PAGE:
(... and ASTRONOMY)

Astronomy Tutorial
    Intimate familiarity with the night sky was everyone's possession thoughout history and was part of the pleasant and necessary furniture of everyone's mind, influencing all human arts including poetry, philosophy, politics, religion, and exploration. In the middle ages, astronomy was considered to be one of the seven liberal arts, not a technical science or path to a career. This was all destroyed in the modern world by the invention of electric lighting.  For many people the sky is unknown territory, but it's not the fault of Thomas Edison, it's the fault of modernity's refusal to accept the glorious inheritance of the past.

    Schola Astronomy is a practical, observational attempt to remedy this. We'll learn to identify and delight in the planets, principal stars, and constellations of the whole sky for every month of the year, learn some of the history and literary connections (where stars and constellations show up in poetry and other literature, including the  myths behind them as well as Biblical connections), learn to find directions and time by the stars (even when the North Star is not in view), make sundials, and have regular star-gazing assignments. We'll survey ancient, medieval, and modern astronomy and cosmology. No advanced math is involved, although some basic math is, and there are no prerequisites other than some knowledge of earth science. No equipment except the textbooks is required, although some inexpensive items (binoculars, red map lights, sky atlases, etc.) will be recommended for those who are interested in further exploration.  The real point is to learn to find your way comfortably around the night sky and connect that knowledge with history and literature from Homer to C. S. Lewis.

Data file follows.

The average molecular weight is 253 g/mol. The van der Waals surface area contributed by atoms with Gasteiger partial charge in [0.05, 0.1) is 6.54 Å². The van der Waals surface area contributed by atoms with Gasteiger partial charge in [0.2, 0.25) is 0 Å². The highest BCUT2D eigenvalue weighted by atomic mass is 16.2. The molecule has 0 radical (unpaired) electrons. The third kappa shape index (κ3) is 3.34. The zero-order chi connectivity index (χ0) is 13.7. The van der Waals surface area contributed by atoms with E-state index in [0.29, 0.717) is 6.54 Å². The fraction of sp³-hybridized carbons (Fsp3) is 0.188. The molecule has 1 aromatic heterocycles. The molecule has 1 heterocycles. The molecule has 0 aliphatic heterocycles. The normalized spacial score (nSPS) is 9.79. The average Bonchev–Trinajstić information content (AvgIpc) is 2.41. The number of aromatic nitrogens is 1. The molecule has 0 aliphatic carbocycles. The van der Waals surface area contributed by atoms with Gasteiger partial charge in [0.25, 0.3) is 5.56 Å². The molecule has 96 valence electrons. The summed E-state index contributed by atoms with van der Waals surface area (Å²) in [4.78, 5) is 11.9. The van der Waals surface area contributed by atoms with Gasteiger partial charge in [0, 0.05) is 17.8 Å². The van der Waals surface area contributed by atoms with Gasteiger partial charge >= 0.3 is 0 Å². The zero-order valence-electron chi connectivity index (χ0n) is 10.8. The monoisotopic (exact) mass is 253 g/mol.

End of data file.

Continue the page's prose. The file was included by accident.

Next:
The course is best suited to students sixteen years old and up, and especially those who have done a fair amount of ancient and medieval literature, but these are not strict requirements.

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